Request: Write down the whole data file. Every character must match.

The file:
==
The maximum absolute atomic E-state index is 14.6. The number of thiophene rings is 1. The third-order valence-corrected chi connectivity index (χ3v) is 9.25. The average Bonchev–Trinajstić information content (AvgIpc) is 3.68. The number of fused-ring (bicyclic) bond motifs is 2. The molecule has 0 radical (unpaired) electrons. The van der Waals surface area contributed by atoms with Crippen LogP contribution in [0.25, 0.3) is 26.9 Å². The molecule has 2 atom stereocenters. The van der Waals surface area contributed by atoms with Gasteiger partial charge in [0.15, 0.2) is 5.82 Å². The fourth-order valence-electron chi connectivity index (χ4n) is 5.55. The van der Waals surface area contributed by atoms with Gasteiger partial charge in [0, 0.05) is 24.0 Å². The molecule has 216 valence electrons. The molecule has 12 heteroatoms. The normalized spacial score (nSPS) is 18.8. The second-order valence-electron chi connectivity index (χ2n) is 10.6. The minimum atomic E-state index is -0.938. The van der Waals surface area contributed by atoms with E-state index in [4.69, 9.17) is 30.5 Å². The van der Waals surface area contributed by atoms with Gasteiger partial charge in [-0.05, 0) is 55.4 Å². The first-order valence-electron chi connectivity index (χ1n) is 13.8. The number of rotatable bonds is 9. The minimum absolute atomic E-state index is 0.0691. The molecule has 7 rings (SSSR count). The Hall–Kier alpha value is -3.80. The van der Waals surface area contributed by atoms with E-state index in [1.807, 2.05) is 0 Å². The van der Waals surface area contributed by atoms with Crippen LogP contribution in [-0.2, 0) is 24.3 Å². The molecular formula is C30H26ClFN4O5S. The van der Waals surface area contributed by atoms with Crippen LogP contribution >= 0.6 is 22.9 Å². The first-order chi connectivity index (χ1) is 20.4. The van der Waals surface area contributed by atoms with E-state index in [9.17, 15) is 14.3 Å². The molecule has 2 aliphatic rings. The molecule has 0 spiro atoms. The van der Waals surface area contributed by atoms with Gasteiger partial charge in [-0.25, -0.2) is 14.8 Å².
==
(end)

The maximum absolute atomic E-state index is 14.6. The number of thiophene rings is 1. The third-order valence-corrected chi connectivity index (χ3v) is 9.25. The average Bonchev–Trinajstić information content (AvgIpc) is 3.68. The number of fused-ring (bicyclic) bond motifs is 2. The molecule has 0 radical (unpaired) electrons. The van der Waals surface area contributed by atoms with Crippen LogP contribution in [0.25, 0.3) is 26.9 Å². The molecule has 2 atom stereocenters. The van der Waals surface area contributed by atoms with Gasteiger partial charge in [0.15, 0.2) is 5.82 Å². The fourth-order valence-electron chi connectivity index (χ4n) is 5.55. The van der Waals surface area contributed by atoms with Gasteiger partial charge in [0, 0.05) is 24.0 Å². The molecule has 216 valence electrons. The molecule has 12 heteroatoms. The normalized spacial score (nSPS) is 18.8. The second-order valence-electron chi connectivity index (χ2n) is 10.6. The minimum atomic E-state index is -0.938. The van der Waals surface area contributed by atoms with E-state index in [4.69, 9.17) is 30.5 Å². The van der Waals surface area contributed by atoms with Gasteiger partial charge in [-0.05, 0) is 55.4 Å². The first-order valence-electron chi connectivity index (χ1n) is 13.8. The number of rotatable bonds is 9. The minimum absolute atomic E-state index is 0.0691. The molecule has 7 rings (SSSR count). The Hall–Kier alpha value is -3.80. The van der Waals surface area contributed by atoms with E-state index in [1.807, 2.05) is 0 Å². The van der Waals surface area contributed by atoms with Crippen LogP contribution in [-0.2, 0) is 24.3 Å². The molecular formula is C30H26ClFN4O5S. The van der Waals surface area contributed by atoms with Crippen LogP contribution >= 0.6 is 22.9 Å². The first-order chi connectivity index (χ1) is 20.4. The van der Waals surface area contributed by atoms with E-state index in [9.17, 15) is 14.3 Å². The molecule has 2 aliphatic rings. The molecule has 0 spiro atoms. The van der Waals surface area contributed by atoms with Gasteiger partial charge in [-0.25, -0.2) is 14.8 Å².